Saturday, November 11, 2023


- What do you have there?
- One of our old conversations, six, seven years ago. I'll read it to you.

- Anti-sex trafficking organizations say prostitution is torture. What do you think?
- Obviously they are not identical. We might look at how they are the same and how they are different.
- How are they the same?
- Both the seller of sex and the tortured have force applied to their bodies.
- You mean forced sex? Don't sellers agree to trade sex for money?
- Assuming they feel no desire to be with those they have to be paid to be with, their bodies are being forced to act against desire.
- How is acting against desire torture?
- Buying sex like torture works to disable normal functioning of the bought or bound subject's body.
- Torture and buying sex are both about disabling the subject's body. How else are torture and buying sex similar?
- Both aim to force particular thoughts into the minds of their bound or bought subjects, or to imagine this happening. The torturer wants a confession, the sex buyer wants the bought to pretend to like the buyer.
- So we have two elements: disabling the body's functioning, and forcing into existence shows of certain thoughts. We know people torture for reasons other than gaining information, that in most cases torture is not done to achieve practical results. Do you think people buy sex also for no practical reason? That it is not about sex?
- I think it is about what we've said: sex buying constructs a social relation in which the body of the bought is disabled and the seller imagines he is desired by someone whose body is socially considered desirable.
- A matter of power and status.
- Yes.
- Ok. How are sex buying and torture different?
- Instead of being physically bound, the sex seller is subject to severe economic and social pressure. Because selling sex disables the body and necessitates lying no one voluntarily chooses to sell sex.
- Then why do some say they enjoy what they do?
- The same reason slaves say they accept slavery: they find security in the only way of life they know that provides some predictability. We've talked before* about how feeling at home comes from habit, and habit comes from the body. We want to be at home because that is the place where we know from experience we are safe and can move on to get what else we want. The tortured and bought body cannot easily feel anywhere at home. We also talked** about how in our societies we do things for the sake of doing them: another way of saying, we are a society of people without home. We are a people without home because we force each other to do what the bound for torture and bought for sex are forced to do: against our bodies, under threat of economic and social death to produce representations of our liking of each other, to constantly adjust our relations to each other.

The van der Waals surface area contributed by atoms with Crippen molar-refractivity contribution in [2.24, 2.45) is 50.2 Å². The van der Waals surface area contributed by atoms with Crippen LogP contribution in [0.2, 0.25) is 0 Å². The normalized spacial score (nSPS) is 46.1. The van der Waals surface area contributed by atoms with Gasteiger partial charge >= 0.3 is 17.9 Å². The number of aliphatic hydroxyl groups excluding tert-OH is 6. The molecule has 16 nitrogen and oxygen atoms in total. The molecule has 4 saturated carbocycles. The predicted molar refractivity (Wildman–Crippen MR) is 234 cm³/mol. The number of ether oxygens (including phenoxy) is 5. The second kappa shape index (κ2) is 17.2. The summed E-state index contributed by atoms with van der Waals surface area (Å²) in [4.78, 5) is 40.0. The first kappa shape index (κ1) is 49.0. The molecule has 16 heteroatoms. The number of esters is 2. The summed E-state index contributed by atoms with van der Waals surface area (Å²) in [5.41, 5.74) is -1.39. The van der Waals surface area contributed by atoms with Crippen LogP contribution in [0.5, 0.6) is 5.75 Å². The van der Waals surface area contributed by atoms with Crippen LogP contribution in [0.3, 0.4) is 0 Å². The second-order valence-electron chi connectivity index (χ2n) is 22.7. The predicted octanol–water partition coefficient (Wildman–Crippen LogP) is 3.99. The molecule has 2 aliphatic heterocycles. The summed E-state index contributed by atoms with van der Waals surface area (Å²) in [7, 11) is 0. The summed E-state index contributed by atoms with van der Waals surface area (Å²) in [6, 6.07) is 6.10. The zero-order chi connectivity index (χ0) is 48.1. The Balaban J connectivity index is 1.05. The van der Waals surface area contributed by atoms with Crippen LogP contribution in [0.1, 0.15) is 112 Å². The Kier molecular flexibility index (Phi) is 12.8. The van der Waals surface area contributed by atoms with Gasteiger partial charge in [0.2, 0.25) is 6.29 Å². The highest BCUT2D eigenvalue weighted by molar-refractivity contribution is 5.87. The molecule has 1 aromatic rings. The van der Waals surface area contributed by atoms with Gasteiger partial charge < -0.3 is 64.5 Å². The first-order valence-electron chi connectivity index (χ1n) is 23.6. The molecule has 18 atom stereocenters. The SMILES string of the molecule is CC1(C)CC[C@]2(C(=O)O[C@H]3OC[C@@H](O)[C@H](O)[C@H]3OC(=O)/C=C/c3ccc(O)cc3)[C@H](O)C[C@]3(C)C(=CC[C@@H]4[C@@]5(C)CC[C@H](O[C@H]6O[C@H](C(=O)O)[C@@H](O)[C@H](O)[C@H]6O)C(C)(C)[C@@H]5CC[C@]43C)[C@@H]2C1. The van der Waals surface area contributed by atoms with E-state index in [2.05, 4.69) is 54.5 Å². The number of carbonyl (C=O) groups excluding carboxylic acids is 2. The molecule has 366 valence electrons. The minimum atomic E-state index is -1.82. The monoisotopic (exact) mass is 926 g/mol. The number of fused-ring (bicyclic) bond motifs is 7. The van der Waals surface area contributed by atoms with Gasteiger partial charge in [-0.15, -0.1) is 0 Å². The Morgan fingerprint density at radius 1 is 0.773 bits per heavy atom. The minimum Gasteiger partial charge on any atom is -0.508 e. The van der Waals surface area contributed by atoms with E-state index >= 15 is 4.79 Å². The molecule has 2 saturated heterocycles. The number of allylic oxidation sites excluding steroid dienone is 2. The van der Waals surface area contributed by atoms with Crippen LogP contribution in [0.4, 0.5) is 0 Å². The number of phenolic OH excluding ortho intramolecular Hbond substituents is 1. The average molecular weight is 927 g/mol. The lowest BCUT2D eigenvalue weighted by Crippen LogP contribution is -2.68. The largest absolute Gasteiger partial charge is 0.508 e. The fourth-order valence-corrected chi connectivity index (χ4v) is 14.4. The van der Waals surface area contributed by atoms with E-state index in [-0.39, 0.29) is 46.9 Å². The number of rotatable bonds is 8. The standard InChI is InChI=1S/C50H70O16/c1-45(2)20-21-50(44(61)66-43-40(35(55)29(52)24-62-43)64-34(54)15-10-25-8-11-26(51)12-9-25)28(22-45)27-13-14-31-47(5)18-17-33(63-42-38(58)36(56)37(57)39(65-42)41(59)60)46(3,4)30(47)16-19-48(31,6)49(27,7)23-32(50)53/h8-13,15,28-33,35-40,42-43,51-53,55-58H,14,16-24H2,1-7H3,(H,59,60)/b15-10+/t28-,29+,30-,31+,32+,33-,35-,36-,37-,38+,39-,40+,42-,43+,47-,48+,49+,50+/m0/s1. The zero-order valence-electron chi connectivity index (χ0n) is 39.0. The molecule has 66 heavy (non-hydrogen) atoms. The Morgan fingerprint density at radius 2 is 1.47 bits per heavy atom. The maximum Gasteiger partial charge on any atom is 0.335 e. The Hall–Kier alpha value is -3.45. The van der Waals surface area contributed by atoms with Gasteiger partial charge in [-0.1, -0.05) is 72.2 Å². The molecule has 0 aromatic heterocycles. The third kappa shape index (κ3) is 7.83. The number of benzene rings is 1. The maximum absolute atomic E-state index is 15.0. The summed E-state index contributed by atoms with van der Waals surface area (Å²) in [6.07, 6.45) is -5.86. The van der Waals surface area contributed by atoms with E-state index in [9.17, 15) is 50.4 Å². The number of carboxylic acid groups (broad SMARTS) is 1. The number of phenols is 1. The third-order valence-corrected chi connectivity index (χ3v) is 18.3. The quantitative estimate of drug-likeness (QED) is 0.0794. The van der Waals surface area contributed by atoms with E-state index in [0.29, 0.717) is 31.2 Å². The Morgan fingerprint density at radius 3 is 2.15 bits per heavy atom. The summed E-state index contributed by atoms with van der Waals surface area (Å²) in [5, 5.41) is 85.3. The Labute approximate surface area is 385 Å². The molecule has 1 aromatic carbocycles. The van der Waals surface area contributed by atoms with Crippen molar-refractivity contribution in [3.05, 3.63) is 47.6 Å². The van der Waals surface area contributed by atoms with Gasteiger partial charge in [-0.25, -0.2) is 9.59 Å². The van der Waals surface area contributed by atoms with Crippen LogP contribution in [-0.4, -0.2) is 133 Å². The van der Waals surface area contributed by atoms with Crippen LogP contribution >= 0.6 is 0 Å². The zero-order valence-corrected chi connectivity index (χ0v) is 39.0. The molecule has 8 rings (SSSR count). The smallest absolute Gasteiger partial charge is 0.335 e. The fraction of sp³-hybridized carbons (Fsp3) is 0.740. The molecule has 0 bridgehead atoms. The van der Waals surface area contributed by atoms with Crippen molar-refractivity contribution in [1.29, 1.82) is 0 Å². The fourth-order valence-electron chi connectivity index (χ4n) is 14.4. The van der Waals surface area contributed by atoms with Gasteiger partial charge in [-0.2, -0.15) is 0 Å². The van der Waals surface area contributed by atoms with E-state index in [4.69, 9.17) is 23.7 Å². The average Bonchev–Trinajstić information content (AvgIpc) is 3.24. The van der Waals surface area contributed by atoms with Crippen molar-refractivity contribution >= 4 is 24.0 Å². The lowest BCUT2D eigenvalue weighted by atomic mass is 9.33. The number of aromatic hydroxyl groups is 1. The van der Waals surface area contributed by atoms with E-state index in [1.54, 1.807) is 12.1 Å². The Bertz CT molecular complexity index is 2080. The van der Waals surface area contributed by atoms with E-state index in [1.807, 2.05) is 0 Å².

-  Your point being that violence and sex are extremes of relation between bodies, but in our everyday life where our bodies keep more distance we see the same relations we see in torture and prostitution.
- Yes, but because of the physical distance maintained the effect is much weakened. Torture is still torture.
- And prostitution is still torture.
- Does this get us anywhere in trying to understand the murder and torture rampage of Hamas against the Israelis?
- In the torture there was no attempt to extract information, and obviously no imagined show of attraction. The mind to be adjusted to a new social relation of power was of the audiences to the torture: the live streamed families of the torturers and the families of their victims.
- Do you think this torture rampage was in some way a logical extension of prostitution, selling bodies and selling minds?
- I think the idea of forced show-making in torture helps us understand the glee, pride, exhilaration of the demonstrators in our cities and college campuses celebrating the torture-murder rampage.
- Torture as a public act has a history, public executions. Is this a fundamental difference between us and them, between people who mostly make a public show of torture and those who would hide it away?
- A forced relation of bodies, of physical powerlessness, creates in the mind of performers a social relation of power. The Hamas killer-torturers and the celebrating students seem to have forgotten their capacity as human beings to be unforced in body and mind. They are not ashamed of their moments of living in shows of social relation created at the price of destroying bodies. Rousseau wrote in 1750:
 Sincere friendship, real esteem and perfect confidence are banished from among men. Jealousy, suspicion, fear, coldness, reserve, hate, and fraud lie constantly concealed.
- Concealed no longer.

Further Reading: